The temps. in the mid teens were quite comfortable as we set off late in the afternoon, our next journey being some 75 miles to the village of Circle on the Yukon river. Crossing over Medicine lake we began to pass by numerous teams that were camping: Hans, Gerry, then Dave and Brent. Dropping down on to Birch creek we were now in 2nd place behind Mr. Mackey- deja vu Hugh. The sun recently setting set up a firmer trail as our speed accelerated. 10 miles later we caught and passed by Lance who was snacking his pooches. I was excited to go see my buddy Carl Cochrane whose residence is some 28 miles from Circle. Pulling up to his cabin a few hours later we exchanged pleasantries and a cup of joe. I would have loved to stay longer yet was afraid the young energetic squad might pull the hook and leave me stranded. After replacing some booties on the pooches I bid Carl adieu as we set off towards the mighty Yukon river.

The team was in a groove as we pulled in to Circle, Lance and Zack Steer were now ahead of us after our brief restbit at Cochrane's. The race officials, fans and japanese film crew were floored by our pace. "We didn't realize this was going to be a speed race", the head interpreter Izumi blurted out. "Blame it on Mackey", I responded. Once head veternarian Kathy McGill and her crew were done going over the dogs I went into the fire hall to grab some chow and shuteye. Lance was on his 2nd plate by the time I arrived. Quest checkpoints provide a variety of chow for mushers to enjoy, suppose that's why we're always in a hurry to get to the next one.

From circle we would travel on or near the Yukon river for nearly 300 miles with only one checkpoint, Eagle, to resupply our outfits with. For much of this section of trail the lead alternated between Zack, myself, Hans and Lance. This year's poster depicted a musher crossing over jumbled ice, now we understood its meaning. It can be quite unnerving travelling the brief areas that contain ice such as this-they typically cut across the Yukon from one side to better trail on the other. You can only imagine all the difficult work the trail crew puts in creating these pathways. Slavens cabin was our 1st resting spot, Zack's team was bedded down upon our arrival. Unfortunately we had a major wipeout a few miles back and my sled's seat had broken off the back as I was drug down the trail. After tying it back together we continued on as I noticed one of our wheeldogs, Ellsworth, was doing a small bunny hop. After discussing the matter with Al the vet we decided it best to drop our slanty nosed buddy. It's always tough mentally to say adios to one of your furry compadres but their health should always be numero uno on a musher's mind.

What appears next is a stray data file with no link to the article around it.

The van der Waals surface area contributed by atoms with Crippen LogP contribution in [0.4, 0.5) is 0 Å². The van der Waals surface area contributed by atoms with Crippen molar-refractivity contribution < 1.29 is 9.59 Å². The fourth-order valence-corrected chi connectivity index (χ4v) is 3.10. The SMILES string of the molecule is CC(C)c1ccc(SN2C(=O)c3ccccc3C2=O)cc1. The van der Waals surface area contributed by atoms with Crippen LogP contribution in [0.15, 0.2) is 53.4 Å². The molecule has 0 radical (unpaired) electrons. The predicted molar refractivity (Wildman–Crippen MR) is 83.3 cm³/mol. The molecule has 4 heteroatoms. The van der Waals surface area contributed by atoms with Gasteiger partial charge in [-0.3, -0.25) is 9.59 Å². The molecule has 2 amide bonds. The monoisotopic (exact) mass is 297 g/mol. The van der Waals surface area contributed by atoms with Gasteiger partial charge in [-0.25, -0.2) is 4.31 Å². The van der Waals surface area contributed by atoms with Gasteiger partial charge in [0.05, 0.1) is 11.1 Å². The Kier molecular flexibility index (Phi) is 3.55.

The section from Slavens to Trout creek cabin passes by some of the more scary areas of the trail. The Nations river is typically windblown with nasty portions of ice. This evening however the air was still as we travelled upriver towards Eagle in the darkness and star filled skies above. Typically every few hours the team is snacked with meat, kibble or fish. Frequent rest breaks are taken along the way to check on booties, luv up the pooches, etc. Trout Creek cabin is run by Mike Seger who comes out from Eagle each year to man this rest area for all of us. This would be the 1st place I actually had some quality sleep since the beginning of the race, just over an hour or so. Most cabins along the way find Lance and I shooting the breeze with folks we don't want to miss the opportunity to share some story time with. As Mr. Mackey often says, "There's plenty of time to sleep when you're dead." This year it was quite noticeable that a voice was missing from the conversation. A good friend and mentor was not participating- William Kleedehn. One of the Quest's greatest dogmen ever, William was sorely missed, we all hope he returns to the trail again in the future- where he belongs.